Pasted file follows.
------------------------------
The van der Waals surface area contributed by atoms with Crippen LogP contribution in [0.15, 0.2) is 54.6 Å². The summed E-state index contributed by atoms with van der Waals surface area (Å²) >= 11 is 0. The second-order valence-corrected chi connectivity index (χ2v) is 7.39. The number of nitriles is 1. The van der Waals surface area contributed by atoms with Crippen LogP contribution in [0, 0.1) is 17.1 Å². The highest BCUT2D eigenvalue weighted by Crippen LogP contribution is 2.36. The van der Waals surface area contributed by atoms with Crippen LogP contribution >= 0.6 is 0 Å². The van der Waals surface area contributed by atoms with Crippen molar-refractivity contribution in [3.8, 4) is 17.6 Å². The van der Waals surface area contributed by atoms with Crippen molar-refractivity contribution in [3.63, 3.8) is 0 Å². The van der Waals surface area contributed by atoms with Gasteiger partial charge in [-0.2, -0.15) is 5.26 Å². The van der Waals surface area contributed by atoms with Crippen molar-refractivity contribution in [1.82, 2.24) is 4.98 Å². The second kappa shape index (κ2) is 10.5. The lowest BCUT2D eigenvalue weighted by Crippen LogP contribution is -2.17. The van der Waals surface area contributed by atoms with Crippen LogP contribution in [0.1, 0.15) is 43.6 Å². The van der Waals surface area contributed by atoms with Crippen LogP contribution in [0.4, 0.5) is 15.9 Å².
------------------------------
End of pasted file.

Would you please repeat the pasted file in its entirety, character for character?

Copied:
The van der Waals surface area contributed by atoms with Crippen LogP contribution in [0.15, 0.2) is 54.6 Å². The summed E-state index contributed by atoms with van der Waals surface area (Å²) >= 11 is 0. The second-order valence-corrected chi connectivity index (χ2v) is 7.39. The number of nitriles is 1. The van der Waals surface area contributed by atoms with Crippen LogP contribution in [0, 0.1) is 17.1 Å². The highest BCUT2D eigenvalue weighted by Crippen LogP contribution is 2.36. The van der Waals surface area contributed by atoms with Crippen LogP contribution >= 0.6 is 0 Å². The van der Waals surface area contributed by atoms with Crippen molar-refractivity contribution in [3.8, 4) is 17.6 Å². The van der Waals surface area contributed by atoms with Crippen molar-refractivity contribution in [3.63, 3.8) is 0 Å². The van der Waals surface area contributed by atoms with Gasteiger partial charge in [-0.2, -0.15) is 5.26 Å². The van der Waals surface area contributed by atoms with Crippen molar-refractivity contribution in [1.82, 2.24) is 4.98 Å². The second kappa shape index (κ2) is 10.5. The lowest BCUT2D eigenvalue weighted by Crippen LogP contribution is -2.17. The van der Waals surface area contributed by atoms with Crippen LogP contribution in [0.1, 0.15) is 43.6 Å². The van der Waals surface area contributed by atoms with Crippen LogP contribution in [0.4, 0.5) is 15.9 Å².